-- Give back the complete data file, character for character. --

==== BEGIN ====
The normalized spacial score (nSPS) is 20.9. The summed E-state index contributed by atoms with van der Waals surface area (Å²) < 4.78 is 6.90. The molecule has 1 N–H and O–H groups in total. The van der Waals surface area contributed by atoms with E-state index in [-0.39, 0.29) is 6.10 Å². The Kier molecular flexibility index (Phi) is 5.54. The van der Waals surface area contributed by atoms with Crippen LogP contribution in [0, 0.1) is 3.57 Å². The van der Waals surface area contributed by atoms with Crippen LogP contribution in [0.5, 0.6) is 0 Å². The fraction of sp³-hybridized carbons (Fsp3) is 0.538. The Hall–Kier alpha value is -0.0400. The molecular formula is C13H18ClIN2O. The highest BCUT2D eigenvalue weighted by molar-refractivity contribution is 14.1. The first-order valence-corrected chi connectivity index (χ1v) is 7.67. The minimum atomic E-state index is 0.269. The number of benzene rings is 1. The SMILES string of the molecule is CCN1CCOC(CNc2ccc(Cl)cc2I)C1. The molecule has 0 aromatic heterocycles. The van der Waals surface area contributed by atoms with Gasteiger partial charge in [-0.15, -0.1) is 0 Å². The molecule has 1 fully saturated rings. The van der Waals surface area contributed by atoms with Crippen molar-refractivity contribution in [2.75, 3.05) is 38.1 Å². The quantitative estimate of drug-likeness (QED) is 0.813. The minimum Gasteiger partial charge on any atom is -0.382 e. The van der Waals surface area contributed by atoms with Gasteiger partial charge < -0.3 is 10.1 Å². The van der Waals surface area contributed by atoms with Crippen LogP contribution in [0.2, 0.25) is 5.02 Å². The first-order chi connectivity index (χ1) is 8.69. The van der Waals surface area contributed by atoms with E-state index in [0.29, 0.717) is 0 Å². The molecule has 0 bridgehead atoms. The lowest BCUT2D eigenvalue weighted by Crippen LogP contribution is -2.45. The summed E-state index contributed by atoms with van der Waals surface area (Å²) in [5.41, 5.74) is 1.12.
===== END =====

The normalized spacial score (nSPS) is 20.9. The summed E-state index contributed by atoms with van der Waals surface area (Å²) < 4.78 is 6.90. The molecule has 1 N–H and O–H groups in total. The van der Waals surface area contributed by atoms with E-state index in [-0.39, 0.29) is 6.10 Å². The Kier molecular flexibility index (Phi) is 5.54. The van der Waals surface area contributed by atoms with Crippen LogP contribution in [0, 0.1) is 3.57 Å². The van der Waals surface area contributed by atoms with Crippen LogP contribution in [0.5, 0.6) is 0 Å². The fraction of sp³-hybridized carbons (Fsp3) is 0.538. The Hall–Kier alpha value is -0.0400. The molecular formula is C13H18ClIN2O. The highest BCUT2D eigenvalue weighted by molar-refractivity contribution is 14.1. The first-order valence-corrected chi connectivity index (χ1v) is 7.67. The minimum atomic E-state index is 0.269. The number of benzene rings is 1. The SMILES string of the molecule is CCN1CCOC(CNc2ccc(Cl)cc2I)C1. The molecule has 0 aromatic heterocycles. The van der Waals surface area contributed by atoms with Gasteiger partial charge in [-0.15, -0.1) is 0 Å². The molecule has 1 fully saturated rings. The van der Waals surface area contributed by atoms with Crippen molar-refractivity contribution in [2.75, 3.05) is 38.1 Å². The quantitative estimate of drug-likeness (QED) is 0.813. The minimum Gasteiger partial charge on any atom is -0.382 e. The van der Waals surface area contributed by atoms with Gasteiger partial charge < -0.3 is 10.1 Å². The van der Waals surface area contributed by atoms with Crippen LogP contribution in [0.2, 0.25) is 5.02 Å². The first-order chi connectivity index (χ1) is 8.69. The van der Waals surface area contributed by atoms with E-state index in [0.29, 0.717) is 0 Å². The molecule has 0 bridgehead atoms. The lowest BCUT2D eigenvalue weighted by Crippen LogP contribution is -2.45. The summed E-state index contributed by atoms with van der Waals surface area (Å²) in [5.41, 5.74) is 1.12.